36. I think the fact that somebody leaves the legal profession within a few years of graduating from law school *is* "inherently problematic" in the sense that it creates a reasonable presumption that the person would have been better off not going to law school in the first place. Obviously this presumption will not turn out to be correct in every single individual case. But as an earlier commenter pointed out, under current conditions, where people incur enormous costs by going to law school, it's likely to end up being correct in a large proportion of cases.

Furthermore, it should go without saying that the fact somebody doesn't leave the profession doesn't mean that person was better off going to law school after all. That hardly follows, in an era of massive debt, declining salaries, and deteriorating working conditions.

37. Methodology guy's point: if only half of all JDs are employed as lawyers, that doesn't rule out that they might be so voluntarily.

It's not a great argument.

38. We disagree. I don't think it's inherently problematic. And if it is not true in every case that the person would have been better off not having gone to law school the problematic nature of the move out of law cannot be inherent. The only point I was making is that it's wrong to lump the problem of people not getting a legal job when they want one together with the phenomenon of people leaving the law. Now, you are clarifying what you said, and that is fine. You bound it by time--a few years. And then you say that "it's likely to end up being correct in a large proportion of the cases" that having gone to law school was a mistake. That's a more careful statement.

39. I have a question: How are the thousands of newly created document review temporary positions that exist in such places as DC/NY/LA accounted for in these figures? You know the jobs in which they work you 14 hour days, place you in a basement with cockroaches, fire you without notice, and don't provide you with any sort of benefits or experience. I know quite a few recent graduates who are doing this work, and a recruiter friend of mine told me that were thousands of them in DC working at any one time. The naked hourly rate annualized would look good, but how many of these people actually stay employed for the entire year? What kind of jobs comprise this 214,000 figure?

40. Here's my first suggestion, which some others in both legal educ and the profession have also noted: We have to create different levels of law licenses, with different training to accompany each. These levels might be sequential, so that people can move up the ladder if they choose, but we can't keep charging everyone full (indeed, inflated) prices for the "be partly prepared for everything" law degree.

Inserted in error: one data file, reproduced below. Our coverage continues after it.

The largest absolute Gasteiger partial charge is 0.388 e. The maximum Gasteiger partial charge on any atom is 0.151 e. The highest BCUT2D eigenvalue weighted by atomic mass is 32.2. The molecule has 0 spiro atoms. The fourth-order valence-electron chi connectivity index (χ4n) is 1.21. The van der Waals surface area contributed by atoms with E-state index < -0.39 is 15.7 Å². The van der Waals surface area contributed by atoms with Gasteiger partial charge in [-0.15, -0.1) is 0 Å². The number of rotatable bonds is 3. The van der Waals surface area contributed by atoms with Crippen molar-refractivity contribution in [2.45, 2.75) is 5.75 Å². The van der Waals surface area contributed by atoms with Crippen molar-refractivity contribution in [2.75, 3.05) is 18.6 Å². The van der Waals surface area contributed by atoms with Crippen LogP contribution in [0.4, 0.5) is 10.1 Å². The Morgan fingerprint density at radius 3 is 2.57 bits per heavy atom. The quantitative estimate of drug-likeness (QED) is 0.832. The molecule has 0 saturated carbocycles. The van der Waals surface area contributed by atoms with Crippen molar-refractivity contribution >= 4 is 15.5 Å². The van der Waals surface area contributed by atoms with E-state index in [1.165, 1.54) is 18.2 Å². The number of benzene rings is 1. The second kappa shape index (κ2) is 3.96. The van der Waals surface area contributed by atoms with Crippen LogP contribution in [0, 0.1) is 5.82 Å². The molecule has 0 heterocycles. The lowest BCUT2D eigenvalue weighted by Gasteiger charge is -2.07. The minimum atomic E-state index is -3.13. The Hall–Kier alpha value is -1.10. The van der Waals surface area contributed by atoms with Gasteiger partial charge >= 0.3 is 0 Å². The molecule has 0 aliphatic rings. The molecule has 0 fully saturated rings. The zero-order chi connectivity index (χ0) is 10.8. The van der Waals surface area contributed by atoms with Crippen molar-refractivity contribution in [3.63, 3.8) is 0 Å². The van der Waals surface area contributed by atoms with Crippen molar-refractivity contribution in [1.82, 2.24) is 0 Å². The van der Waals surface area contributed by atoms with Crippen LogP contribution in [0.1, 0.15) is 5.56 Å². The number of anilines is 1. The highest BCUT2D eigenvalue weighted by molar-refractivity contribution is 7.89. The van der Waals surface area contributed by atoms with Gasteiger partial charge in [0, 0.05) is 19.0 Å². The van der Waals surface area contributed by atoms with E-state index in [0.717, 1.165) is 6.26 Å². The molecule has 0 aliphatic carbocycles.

To a large extent, the differentiation in practice is already happening. Think about the difference in BigLaw among traditional associates, career associates, contract attorneys, and paralegals. These tracks have different responsibilities, compensation, and career prospects--with little crossover among them. (Ironically, the biggest mobility may be at the bottom, because paralegals can go to law school and move up or out to other types of law practice.) But the three JD groups all have the same education and debt, despite their very different career prospects.

This differentiation is happening elsewhere, as nonlawyers chip away at parts of law practice they're pretty capable of handling (routine wills or residential real estate closings). Outsourcing is also a type of differentiation: Even lawyers in relatively small firms are relying now on foreign lawyers to do legal research and other types of legal work. Why hire an American JD with a lot of expensive education when someone with less, but more focused, education can do the job as well?

The goal for all of us, I think, should be to figure out ways to differentiate legal education and law practice in a manner that most benefits the lives of practicing lawyers and their clients. And by "us" I mean people in both the academy and practice who care about these issues and are willing to work on them. Current law students and recent grads have a lot of ideas to contribute to this.

This principle--differentiation--may seem wildly unrealistic because of the traditional interests of the entrenched bar (which has always forcefully maintained the need for what they call a "unitary" profession). But differentiation is already happening--just under somewhat hidden guises. And the economic interests of bar association members are also shifting, largely because of the irrefutable math that LawProf lays out here. So I think it may be possible to seize this trend and steer it. In what directions? Well, that's where we get to the half baked stuff....(although even the principle is still in the oven, welcoming further input)